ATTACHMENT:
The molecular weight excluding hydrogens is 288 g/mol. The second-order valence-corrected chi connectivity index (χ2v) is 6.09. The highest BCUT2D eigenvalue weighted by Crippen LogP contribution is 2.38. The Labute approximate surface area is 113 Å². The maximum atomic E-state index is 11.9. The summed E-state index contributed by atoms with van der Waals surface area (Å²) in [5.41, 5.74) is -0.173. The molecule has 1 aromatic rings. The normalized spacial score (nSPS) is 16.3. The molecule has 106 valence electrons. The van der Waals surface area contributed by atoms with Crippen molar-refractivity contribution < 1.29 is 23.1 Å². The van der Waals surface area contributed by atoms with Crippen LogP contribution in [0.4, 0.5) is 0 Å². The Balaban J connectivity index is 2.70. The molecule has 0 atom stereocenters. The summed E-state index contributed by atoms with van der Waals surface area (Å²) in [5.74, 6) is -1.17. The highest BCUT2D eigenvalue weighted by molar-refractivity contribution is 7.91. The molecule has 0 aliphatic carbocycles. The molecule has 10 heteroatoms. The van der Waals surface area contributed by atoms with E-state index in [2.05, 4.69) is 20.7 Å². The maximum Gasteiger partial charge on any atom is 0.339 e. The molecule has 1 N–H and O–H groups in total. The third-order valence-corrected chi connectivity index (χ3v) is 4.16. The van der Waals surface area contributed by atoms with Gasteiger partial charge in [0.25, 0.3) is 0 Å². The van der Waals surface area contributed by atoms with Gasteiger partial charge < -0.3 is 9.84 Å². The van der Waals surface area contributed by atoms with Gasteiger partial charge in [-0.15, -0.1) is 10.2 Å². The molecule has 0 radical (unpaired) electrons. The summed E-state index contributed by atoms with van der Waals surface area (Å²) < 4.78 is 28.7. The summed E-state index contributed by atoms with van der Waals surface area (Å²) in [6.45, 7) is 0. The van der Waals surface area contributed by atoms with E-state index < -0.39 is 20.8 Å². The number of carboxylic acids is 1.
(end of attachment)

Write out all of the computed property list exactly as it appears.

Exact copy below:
The molecular weight excluding hydrogens is 288 g/mol. The second-order valence-corrected chi connectivity index (χ2v) is 6.09. The highest BCUT2D eigenvalue weighted by Crippen LogP contribution is 2.38. The Labute approximate surface area is 113 Å². The maximum atomic E-state index is 11.9. The summed E-state index contributed by atoms with van der Waals surface area (Å²) in [5.41, 5.74) is -0.173. The molecule has 1 aromatic rings. The normalized spacial score (nSPS) is 16.3. The molecule has 106 valence electrons. The van der Waals surface area contributed by atoms with Crippen molar-refractivity contribution < 1.29 is 23.1 Å². The van der Waals surface area contributed by atoms with Crippen LogP contribution in [0.4, 0.5) is 0 Å². The Balaban J connectivity index is 2.70. The molecule has 0 atom stereocenters. The summed E-state index contributed by atoms with van der Waals surface area (Å²) in [5.74, 6) is -1.17. The highest BCUT2D eigenvalue weighted by molar-refractivity contribution is 7.91. The molecule has 0 aliphatic carbocycles. The molecule has 10 heteroatoms. The van der Waals surface area contributed by atoms with E-state index in [2.05, 4.69) is 20.7 Å². The maximum Gasteiger partial charge on any atom is 0.339 e. The molecule has 1 N–H and O–H groups in total. The third-order valence-corrected chi connectivity index (χ3v) is 4.16. The van der Waals surface area contributed by atoms with Gasteiger partial charge in [0.25, 0.3) is 0 Å². The van der Waals surface area contributed by atoms with Gasteiger partial charge < -0.3 is 9.84 Å². The van der Waals surface area contributed by atoms with Gasteiger partial charge in [-0.15, -0.1) is 10.2 Å². The molecule has 0 radical (unpaired) electrons. The summed E-state index contributed by atoms with van der Waals surface area (Å²) < 4.78 is 28.7. The summed E-state index contributed by atoms with van der Waals surface area (Å²) in [6.45, 7) is 0. The van der Waals surface area contributed by atoms with E-state index < -0.39 is 20.8 Å². The number of carboxylic acids is 1.